The Grace Baptist Church of Troy NY will raffle off an AR-15 rifle at a Sunday service later this month dedicated to the biblical right to armed self-defense. The weapon has been modified to comply with New York State's controversial "SAFE" act and comes with a 10-round magazine. The winner must have a driver's license and pass a background check to receive the gun. The pastor of Grace Baptist believes that gun owners need a break after repeated attacks from "anti-Christian socialist media" and "anti-Christian socialist politicians." Read more about it here.
Is there a biblical right to self-defense? "Turn the other cheek" will automatically come to mind as an argument against the idea, at least for Christians, but there's a school of bible study that contends that pacifists have misunderstood the context of Jesus's famous injunction. It's part of the Sermon on the Mount as described in the Book of Matthew. In 5:38-39, Jesus contrasts his principle with the "eye for an eye and tooth for a tooth" idea. This indicates to some readers that Jesus is talking about revenge and reprisal rather than self-defense. In the self-defense reading, Jesus says not to answer an offense with an offense after the fact, and not that you can't defend yourself during the actual offense. Readers sympathetic to this interpretation point to Jesus's later advice to his disciples that they spare no expense in acquiring swords, which is not contradicted, in their view, by Jesus's chiding of Peter for wounding a soldier while defending him at Gethsemane. Jesus's statements around that time are complicated, supposedly, by his belief that he had to be taken by the authorities and executed in order to fulfill prophecy. His refusal of defense in that special case does not rule out self-defense for ordinary humans, as far as Christian gun-rights advocates are concerned.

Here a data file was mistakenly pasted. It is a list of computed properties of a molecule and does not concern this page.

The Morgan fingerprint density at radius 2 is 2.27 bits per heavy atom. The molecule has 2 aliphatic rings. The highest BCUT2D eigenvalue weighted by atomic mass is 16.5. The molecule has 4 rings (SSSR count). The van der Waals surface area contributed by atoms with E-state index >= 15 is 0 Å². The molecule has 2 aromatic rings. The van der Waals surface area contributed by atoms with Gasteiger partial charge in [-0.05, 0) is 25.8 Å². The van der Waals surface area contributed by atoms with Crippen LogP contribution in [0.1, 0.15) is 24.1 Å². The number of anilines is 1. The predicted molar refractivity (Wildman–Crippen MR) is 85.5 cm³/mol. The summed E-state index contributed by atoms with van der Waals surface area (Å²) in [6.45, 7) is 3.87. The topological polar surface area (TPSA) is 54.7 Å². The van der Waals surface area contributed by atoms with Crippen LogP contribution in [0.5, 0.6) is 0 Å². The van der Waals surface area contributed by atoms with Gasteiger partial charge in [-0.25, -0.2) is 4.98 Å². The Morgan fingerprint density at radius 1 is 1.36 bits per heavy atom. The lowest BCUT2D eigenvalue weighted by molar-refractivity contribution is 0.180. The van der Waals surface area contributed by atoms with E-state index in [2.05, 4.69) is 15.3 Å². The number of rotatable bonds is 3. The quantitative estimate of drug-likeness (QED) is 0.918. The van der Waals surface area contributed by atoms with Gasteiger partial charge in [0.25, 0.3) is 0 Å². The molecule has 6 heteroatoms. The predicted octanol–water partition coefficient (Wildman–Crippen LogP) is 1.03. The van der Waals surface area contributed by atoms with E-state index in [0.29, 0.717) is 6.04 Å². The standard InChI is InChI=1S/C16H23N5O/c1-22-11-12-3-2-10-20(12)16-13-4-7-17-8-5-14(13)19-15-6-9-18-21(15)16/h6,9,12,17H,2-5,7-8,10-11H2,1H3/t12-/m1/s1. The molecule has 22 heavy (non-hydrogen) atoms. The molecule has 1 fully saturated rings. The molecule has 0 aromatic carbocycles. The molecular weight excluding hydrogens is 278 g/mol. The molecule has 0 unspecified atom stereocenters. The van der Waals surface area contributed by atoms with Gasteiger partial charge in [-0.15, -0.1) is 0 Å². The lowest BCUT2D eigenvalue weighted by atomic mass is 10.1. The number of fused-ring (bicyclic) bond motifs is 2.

However, Matthew's Sermon isn't the only case of Jesus appearing to preach non-resistance to force. One such case that looks far more difficult to spin is Luke 6:29, an alternate version of the same basic sermon, but known as the Sermon on the Plain. The verse starts with the "turn the other cheek" injunction, but in Luke Jesus follows this with (in King James, since many Americans consider that translation divinely inspired) "and him that taketh away thy cloke forbid not to take thy coat also." This would seem to be the ultimate affirmation of non-resistance, but context may still be relevant. Matthew has a slightly different version of this phrase in which the man after your cloak is "suing" for it. King James spells it out more plainly: "If any man will sue thee at law..." The Luke version is often interpreted as advising non-resistance to robbery and is thus a centerpiece of Christian pacifism. We have no objective basis today for determining whether Luke or Matthew got this statement correct. Christians will have to follow their hearts on this one -- which makes it a good thing that we don't leave it to any church to determine the actual self-defense rights of citizens in a constitutional republic. The pastor of Grace Baptist can interpret scripture as he pleases, and he's apparently within his rights to hold his raffle. But if he claims that his interpretation of scripture determines the scope of our real-world right to defend ourselves, or even that his interpretation is binding on other Christians, he's just another voice crying in the wilderness of his own mind.